This research received no external funding.

Acknowledgments

We are grateful to everyone who worked in all parts of the data collection in Riksmaten Adolescents 2016–17. Special thanks to participating schools and students who contributed with valuable information.

Conflicts of Interest

C.L. declares that she is scientific advisor at the non-profit association the Swedish Nutrition Foundation. The other authors declare no conflict of interest.

Appendix A

The ten-step decision-making procedure for estimation of added and free sugars is modified from methods described by Louie et al. [10] and Kibblewhite, Nettleton et al. [11]. Food item categorizing differences between added and free sugars are marked in bold.
Table A1. Detailed ten-step decision-making procedure for estimating added and free sugars content.
Table A1. Detailed ten-step decision-making procedure for estimating added and free sugars content.
Added Sugars Free Sugars
Step 1Food items containing 0 g of total sugars are assigned 0 g of added sugarsStep 1Food items containing 0 g of total sugars are assigned 0 g of free sugars
Step 2Food items in the food groups stated below are unprocessed or minimal processed with no added sugars, and are assigned 0 g of added sugars:Step 2Food items in the food groups stated below are unprocessed or minimal processed with no free sugars, and are assigned 0 g of free sugars:
(a)
spices and herbs; honey
(b)
fats and oils
(c)
plain cereal grains, pseudocereals (e.g., buckwheat, quinoa, amaranth), flour, pasta, rice, and plain cereal products; unsweetened potato chips
(d)
plain breads with minimal amounts of added sugars only used for activation of yeast in fermentation (<9 g/>1000 g pre-baking weight)
(e)
plain pastries (e.g., puff pastry, pastry dough) without fillings, and without dried fruits, nuts or chocolate
(f)
eggs and egg products (excluding egg-based desserts)
(g)
fresh, frozen, or cooked fruits, berries, vegetables (including salads without dressing) and root vegetables; unsweetened dried fruits
(h)
fruit and vegetables canned in 100% fruit juice or vegetable juice, or in artificially sweetened liquid
(i)
unsweetened nuts, seeds, coconut and coconut products
(j)
fresh meat, fresh fish, fresh seafood, tofu, and unsweetened legumes and mushrooms; mixed meat dishes without added sugars
(k)
coffee, tea and alcoholic beverages unsweetened or artificially sweetened
(l)
unsweetened milk and dairy products, and non-dairy milk substitutes (e.g., oat and soy drinks and yoghurt)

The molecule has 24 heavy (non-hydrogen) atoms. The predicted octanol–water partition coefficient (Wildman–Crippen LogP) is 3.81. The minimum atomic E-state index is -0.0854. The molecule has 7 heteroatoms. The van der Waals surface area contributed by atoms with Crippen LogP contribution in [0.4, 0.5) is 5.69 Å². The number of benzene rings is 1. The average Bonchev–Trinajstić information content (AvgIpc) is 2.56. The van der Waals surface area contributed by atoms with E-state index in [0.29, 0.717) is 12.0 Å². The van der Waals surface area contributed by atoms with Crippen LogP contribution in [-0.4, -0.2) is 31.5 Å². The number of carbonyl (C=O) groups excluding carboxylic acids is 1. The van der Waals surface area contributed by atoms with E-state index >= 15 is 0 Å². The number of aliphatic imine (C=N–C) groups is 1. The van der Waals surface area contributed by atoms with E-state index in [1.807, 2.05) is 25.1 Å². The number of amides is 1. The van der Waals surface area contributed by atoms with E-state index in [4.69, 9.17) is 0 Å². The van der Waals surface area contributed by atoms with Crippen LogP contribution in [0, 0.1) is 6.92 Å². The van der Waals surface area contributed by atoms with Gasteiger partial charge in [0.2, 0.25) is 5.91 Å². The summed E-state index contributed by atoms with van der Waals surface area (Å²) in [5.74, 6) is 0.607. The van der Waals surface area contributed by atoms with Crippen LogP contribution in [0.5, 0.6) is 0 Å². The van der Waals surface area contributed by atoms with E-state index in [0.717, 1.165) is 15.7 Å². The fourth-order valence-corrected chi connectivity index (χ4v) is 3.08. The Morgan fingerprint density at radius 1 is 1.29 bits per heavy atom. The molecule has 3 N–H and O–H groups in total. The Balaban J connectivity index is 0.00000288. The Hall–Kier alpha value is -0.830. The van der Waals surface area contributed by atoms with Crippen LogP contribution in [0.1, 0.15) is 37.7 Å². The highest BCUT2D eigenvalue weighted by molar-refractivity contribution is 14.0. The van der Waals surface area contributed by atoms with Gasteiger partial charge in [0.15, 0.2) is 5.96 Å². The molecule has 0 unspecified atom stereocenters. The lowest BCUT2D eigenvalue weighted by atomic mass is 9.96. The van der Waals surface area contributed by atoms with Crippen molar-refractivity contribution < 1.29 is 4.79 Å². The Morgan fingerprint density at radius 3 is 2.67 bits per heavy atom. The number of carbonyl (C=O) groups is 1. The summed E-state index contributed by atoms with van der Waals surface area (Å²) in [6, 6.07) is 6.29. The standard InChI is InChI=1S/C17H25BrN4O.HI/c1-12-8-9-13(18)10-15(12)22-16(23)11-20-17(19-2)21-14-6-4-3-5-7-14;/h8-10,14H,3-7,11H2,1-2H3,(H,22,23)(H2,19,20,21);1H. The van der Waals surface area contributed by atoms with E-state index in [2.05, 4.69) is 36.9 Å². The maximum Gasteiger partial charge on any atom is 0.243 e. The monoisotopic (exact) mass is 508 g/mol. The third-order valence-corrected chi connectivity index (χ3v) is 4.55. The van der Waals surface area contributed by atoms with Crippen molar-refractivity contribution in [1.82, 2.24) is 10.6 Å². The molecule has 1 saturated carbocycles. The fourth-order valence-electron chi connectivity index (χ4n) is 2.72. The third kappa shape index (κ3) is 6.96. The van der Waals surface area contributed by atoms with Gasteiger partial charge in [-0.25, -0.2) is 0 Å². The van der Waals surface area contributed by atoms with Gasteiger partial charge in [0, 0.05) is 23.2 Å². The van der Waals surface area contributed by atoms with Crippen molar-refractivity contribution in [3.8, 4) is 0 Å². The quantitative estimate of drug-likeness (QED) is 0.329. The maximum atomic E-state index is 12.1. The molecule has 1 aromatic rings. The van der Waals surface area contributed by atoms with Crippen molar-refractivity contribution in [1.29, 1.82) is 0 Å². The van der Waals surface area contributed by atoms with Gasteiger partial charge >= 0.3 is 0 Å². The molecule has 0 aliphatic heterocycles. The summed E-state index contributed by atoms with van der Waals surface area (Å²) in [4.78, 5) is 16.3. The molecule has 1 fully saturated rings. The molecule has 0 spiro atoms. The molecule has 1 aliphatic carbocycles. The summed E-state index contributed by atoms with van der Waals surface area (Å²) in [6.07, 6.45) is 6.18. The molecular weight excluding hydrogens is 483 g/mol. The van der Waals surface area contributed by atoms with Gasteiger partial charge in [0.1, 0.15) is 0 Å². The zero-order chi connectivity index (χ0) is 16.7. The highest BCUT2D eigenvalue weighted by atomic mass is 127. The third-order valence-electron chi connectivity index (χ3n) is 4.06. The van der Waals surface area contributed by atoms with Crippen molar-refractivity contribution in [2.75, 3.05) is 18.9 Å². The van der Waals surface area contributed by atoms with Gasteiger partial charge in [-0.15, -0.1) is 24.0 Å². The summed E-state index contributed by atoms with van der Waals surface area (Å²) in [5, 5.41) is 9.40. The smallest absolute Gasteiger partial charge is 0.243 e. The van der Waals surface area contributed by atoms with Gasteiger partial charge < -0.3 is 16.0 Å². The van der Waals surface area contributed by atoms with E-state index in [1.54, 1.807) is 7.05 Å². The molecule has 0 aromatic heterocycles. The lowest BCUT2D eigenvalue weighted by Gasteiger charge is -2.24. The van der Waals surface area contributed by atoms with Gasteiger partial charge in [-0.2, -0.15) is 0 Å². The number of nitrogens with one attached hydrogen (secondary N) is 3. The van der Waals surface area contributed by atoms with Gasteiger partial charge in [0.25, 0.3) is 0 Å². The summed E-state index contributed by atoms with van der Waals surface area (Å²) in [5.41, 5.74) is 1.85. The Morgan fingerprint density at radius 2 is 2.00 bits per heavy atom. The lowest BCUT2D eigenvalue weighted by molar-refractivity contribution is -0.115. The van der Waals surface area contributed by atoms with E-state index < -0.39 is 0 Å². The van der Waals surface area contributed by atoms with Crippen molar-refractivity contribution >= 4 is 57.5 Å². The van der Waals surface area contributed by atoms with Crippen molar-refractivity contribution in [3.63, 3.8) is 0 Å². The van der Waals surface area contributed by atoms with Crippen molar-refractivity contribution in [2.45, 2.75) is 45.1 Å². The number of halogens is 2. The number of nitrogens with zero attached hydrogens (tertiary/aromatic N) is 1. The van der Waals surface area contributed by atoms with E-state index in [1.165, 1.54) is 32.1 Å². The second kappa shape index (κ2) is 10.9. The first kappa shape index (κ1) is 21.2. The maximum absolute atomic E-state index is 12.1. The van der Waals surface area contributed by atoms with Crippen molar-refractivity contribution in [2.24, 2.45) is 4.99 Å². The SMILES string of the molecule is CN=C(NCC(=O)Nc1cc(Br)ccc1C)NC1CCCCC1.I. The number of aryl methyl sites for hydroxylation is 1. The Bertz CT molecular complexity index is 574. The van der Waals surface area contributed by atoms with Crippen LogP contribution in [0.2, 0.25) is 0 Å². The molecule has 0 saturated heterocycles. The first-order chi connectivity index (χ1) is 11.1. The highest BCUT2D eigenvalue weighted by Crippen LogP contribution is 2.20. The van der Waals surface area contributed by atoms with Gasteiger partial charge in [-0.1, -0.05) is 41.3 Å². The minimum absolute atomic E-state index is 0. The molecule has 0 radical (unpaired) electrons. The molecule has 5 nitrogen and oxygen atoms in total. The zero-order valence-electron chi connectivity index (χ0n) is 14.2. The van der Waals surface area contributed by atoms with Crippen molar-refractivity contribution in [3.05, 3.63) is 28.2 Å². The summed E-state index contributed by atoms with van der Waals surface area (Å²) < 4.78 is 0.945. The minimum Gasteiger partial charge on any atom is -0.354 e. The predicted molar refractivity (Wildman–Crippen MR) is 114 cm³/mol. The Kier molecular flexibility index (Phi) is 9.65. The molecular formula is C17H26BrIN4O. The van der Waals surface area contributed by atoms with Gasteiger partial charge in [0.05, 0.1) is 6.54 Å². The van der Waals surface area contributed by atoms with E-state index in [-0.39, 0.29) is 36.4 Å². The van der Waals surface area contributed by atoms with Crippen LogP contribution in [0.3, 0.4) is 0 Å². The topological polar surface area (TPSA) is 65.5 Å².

(m)
100% vegetable juices or fruit juices; vegetable drinks or fruit drinks sweetened with artificial sweeteners only
(n)
jams, beverage bases, and fruit curds or sauces that are unsweetened or artificially sweetened
(a)
spices and herbs
(b)
fats and oils
(c)
plain cereal grains, pseudocereals (e.g., buckwheat, quinoa, amaranth), flour, pasta, rice, and plain cereal products; unsweetened potato chips
(d)
plain breads with minimal amounts of free sugars only used for activation of yeast in fermentation (<9 g/>1000 g pre-baking weight)
(e)
plain pastries (e.g., puff pastry, pastry dough) without fillings, and without dried fruits, nuts or chocolate
(f)
eggs and egg products (excluding egg-based desserts)
(g)
fresh, frozen, or cooked fruits, berries, vegetables (including salads without dressing) and root vegetables; unsweetened dried fruits
(h)
fruit and vegetables canned in 100% vegetable juice, or in artificially sweetened liquid
(i)
unsweetened nuts, seeds, coconut and coconut products
(j)
fresh meat, fresh fish, fresh seafood, tofu, and unsweetened legumes and mushrooms; mixed meat dishes without free sugars
(k)
coffee, tea and alcoholic beverages unsweetened or artificially sweetened
(l)
unsweetened milk and dairy products, and non-dairy milk substitutes (e.g., oat and soy drinks and yoghurt)
(m)
100% vegetable juices; vegetable drinks sweetened with artificial sweeteners only
(n)
jams, beverage bases, and fruit curds or sauces that are unsweetened or artificially sweetened
Step 3Food items in the food groups stated below are considered having minimal amounts of natural occurring sugars (<1%), and are assigned 100% of total sugars as added sugars:Step 3Food items in the food groups stated below are considered having minimal amounts of natural occurring sugars (<1%), and are assigned 100% of total sugars as free sugars:
(a)
confectionary except confectionary with dairy (e.g., chocolate, fudge); flavoured potato chips and other salty snacks
(b)
breakfast cereals and bars (e.g., muesli bars) without fruits, chocolate or dairy
(c)
sugar-sweetened 1 coffee and tea; beverage and soup bases (e.g., cordial, rosehip soup powder) with added sugars and without dairy; ice lollies
(d)
processed meats, fish, shellfish, blood products and vegetarian dishes including pies, filled pastries and breaded meats
(e)
sugar-sweetened 1 soda, sports drinks, flavoured water, and energy drinks without fruits
(f)
baked food items such as cookies, buns, donuts, sponge cake, and other batter based products without fruits, chocolate or dairy
(g)
sugar-sweetened 1 breads without fruits or dairy
(h)
sugar-sweetened 1 non-dairy milk substitutes (e.g., oat and soy drinks and yoghurt) without fruits
(i)
stock powder
(j)
table sugar and syrups made from 100% added sugars
(k)
sugar-sweetened 1 non-dairy alcoholic beverages and liqueurs
(l)
food items with added sugars that are pickled or cured (e.g., gravlax, pickled herring and pickled vegetables), or marinated; sushi rice
(m)
sauces, dressings, and mayonnaise that contain added sugars
(a)
confectionary except confectionary with dairy (e.g., chocolate, fudge); flavoured potato chips and other salty snacks
(b)